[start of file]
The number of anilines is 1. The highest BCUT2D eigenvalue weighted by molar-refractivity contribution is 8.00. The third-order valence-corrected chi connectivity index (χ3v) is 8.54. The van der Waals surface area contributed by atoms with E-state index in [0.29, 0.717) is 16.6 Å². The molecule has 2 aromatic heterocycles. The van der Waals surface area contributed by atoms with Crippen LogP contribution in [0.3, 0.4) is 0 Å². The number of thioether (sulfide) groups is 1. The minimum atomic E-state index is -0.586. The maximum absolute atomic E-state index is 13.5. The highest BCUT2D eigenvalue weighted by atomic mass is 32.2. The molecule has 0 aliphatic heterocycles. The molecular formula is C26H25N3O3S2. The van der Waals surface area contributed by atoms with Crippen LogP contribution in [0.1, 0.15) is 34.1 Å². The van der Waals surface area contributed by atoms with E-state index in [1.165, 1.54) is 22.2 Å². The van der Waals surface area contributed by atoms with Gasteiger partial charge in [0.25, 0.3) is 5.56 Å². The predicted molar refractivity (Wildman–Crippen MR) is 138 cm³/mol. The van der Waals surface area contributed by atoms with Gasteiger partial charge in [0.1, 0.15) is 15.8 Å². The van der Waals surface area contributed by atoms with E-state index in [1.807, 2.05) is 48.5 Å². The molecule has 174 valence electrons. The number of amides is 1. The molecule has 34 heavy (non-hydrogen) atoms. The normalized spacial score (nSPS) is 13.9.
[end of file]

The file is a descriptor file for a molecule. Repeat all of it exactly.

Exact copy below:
The number of anilines is 1. The highest BCUT2D eigenvalue weighted by molar-refractivity contribution is 8.00. The third-order valence-corrected chi connectivity index (χ3v) is 8.54. The van der Waals surface area contributed by atoms with E-state index in [0.29, 0.717) is 16.6 Å². The molecule has 2 aromatic heterocycles. The van der Waals surface area contributed by atoms with Crippen LogP contribution in [0.3, 0.4) is 0 Å². The number of thioether (sulfide) groups is 1. The minimum atomic E-state index is -0.586. The maximum absolute atomic E-state index is 13.5. The highest BCUT2D eigenvalue weighted by atomic mass is 32.2. The molecule has 0 aliphatic heterocycles. The molecular formula is C26H25N3O3S2. The van der Waals surface area contributed by atoms with Crippen LogP contribution in [0.1, 0.15) is 34.1 Å². The van der Waals surface area contributed by atoms with E-state index in [1.165, 1.54) is 22.2 Å². The van der Waals surface area contributed by atoms with Gasteiger partial charge in [0.25, 0.3) is 5.56 Å². The predicted molar refractivity (Wildman–Crippen MR) is 138 cm³/mol. The van der Waals surface area contributed by atoms with Gasteiger partial charge in [0.1, 0.15) is 15.8 Å². The van der Waals surface area contributed by atoms with E-state index in [1.807, 2.05) is 48.5 Å². The molecule has 174 valence electrons. The number of amides is 1. The molecule has 34 heavy (non-hydrogen) atoms. The normalized spacial score (nSPS) is 13.9.